Steve Connor: Alaska, home to the world's first global warming refugees

Friday 19 August 2005 00:00

The permafrost on which their houses are built is melting, the sea ice that protects their shorelines from the savage Arctic storms is retreating and the animals on which they have traditionally relied are in decline.

Alaska's native human population - the Inuit - first began to voice concern at the end of the 1990s when they saw startling changes to the Arctic environment. First it was the thinning of the sea ice on which they trek in search of early winter game. It made hunting for bearded seals or "ugruks" more precarious with the increased risk of falling through the thinner ice, said Benjamin Neakok, a resident of the north Alaskan outpost of Point Ley.

"It makes it hard to hunt in fall time when the ice starts forming. It's dangerous to be out. It's not really sturdy. And after it freezes there's some open spots. Sometimes it doesn't freeze up until January," he said in a testimony given to a report compiled in 1998.

Then there was the melting of the permafrost, the permanently frozen ground that the Inuit rely on for support of the wooden piles on which their houses are built. Suddenly the ground began to melt.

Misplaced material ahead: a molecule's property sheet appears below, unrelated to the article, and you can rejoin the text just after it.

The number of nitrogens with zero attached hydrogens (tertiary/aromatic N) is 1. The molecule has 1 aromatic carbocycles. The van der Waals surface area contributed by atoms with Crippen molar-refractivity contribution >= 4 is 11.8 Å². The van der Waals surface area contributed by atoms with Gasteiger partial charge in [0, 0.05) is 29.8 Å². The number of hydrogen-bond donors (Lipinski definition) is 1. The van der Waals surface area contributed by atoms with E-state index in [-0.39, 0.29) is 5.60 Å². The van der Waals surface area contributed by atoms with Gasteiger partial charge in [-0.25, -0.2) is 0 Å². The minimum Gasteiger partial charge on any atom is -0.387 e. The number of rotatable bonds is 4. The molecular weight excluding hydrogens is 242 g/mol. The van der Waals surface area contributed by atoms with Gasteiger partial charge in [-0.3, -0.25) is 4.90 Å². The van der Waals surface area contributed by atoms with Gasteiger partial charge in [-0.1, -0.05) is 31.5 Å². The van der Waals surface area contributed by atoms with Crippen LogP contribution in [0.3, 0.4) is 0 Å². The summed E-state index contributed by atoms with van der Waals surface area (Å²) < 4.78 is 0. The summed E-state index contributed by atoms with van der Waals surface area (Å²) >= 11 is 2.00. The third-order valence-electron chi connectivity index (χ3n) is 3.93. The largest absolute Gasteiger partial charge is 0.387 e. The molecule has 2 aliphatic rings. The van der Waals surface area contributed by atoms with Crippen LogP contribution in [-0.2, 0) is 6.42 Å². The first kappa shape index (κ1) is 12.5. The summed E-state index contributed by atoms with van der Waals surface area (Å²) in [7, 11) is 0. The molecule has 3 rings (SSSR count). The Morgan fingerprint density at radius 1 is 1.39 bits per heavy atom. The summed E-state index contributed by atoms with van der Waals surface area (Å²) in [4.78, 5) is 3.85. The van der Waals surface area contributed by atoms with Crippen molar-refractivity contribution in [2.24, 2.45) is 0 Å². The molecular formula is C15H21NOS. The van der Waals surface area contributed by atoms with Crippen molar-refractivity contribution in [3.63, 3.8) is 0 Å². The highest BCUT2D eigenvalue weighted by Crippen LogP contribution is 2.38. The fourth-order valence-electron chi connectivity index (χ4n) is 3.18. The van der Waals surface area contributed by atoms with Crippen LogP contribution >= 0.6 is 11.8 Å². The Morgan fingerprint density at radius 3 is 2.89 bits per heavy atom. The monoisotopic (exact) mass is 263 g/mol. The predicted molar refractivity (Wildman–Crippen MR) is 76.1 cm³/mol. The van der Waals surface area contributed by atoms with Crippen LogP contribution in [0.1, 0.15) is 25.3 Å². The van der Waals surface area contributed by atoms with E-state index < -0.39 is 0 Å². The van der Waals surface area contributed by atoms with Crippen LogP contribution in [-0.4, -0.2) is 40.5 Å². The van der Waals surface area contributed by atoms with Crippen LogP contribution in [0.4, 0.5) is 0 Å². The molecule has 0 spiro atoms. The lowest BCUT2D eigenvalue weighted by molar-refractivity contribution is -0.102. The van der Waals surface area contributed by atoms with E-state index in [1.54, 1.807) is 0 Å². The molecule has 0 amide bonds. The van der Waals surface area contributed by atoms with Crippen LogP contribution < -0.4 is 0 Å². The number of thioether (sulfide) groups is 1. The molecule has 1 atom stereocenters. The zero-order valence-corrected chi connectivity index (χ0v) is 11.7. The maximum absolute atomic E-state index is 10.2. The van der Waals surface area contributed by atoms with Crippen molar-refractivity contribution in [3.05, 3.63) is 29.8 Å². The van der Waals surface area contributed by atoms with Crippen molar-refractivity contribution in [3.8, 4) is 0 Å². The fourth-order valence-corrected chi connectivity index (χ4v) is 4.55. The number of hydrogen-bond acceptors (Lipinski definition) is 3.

Some locals began to talk of "drunken forests", caused as the frozen earth beneath Alaska's forests of black spruce turned to mud, resulting in the collapse of trees.

In some coastal areas, the retreating sea ice exposed the land to the full force of the harsh winter storms, allowing the sea to erode the land with an increased risk of flooding.

"When I moved here, the sea was 40 feet from the house. Now it's about 10 feet," said Joe Braach, the headteacher of the local school at Shishmaref, a town of about 560 residents on a small barrier island off the north-west coast of Alaska.

Scientists studying the Arctic are in little doubt that the region is going through a period of dramatic warming - perhaps the most rapid for thousands of years.

The Arctic is like a basin of frozen water surrounded by the northernmost coasts of America, Russia, Scandinavia and Greenland, and the permanently frozen ice cap has always retreated during the long polar summer days. But the summer melting period is getting longer. Scientists calculate the period has been extended by about five days every decade, leaving less and less ice at the end of each summer. The sea ice itself has thinned by about 50 per cent since 1950.

If the situation continues as it has done over the past 50 years, and man-made greenhouse gases continue to rise as predicted, computer models suggest there will be no sea ice at all at the North Pole by the summer of 2080.

Arctic wildlife is likely to suffer badly. Polar bears, which hunt on floating ice, already findit hard to eat enough insummer to sustain themselves over winter. Species from the warmer south are beginning to encroach. Beetles and other pests are attacking higher-latitude trees, and unusual species that the Inuit have no names for, such as the robin, are becoming regular visitors.

Additional reporting by Elizabeth Davies

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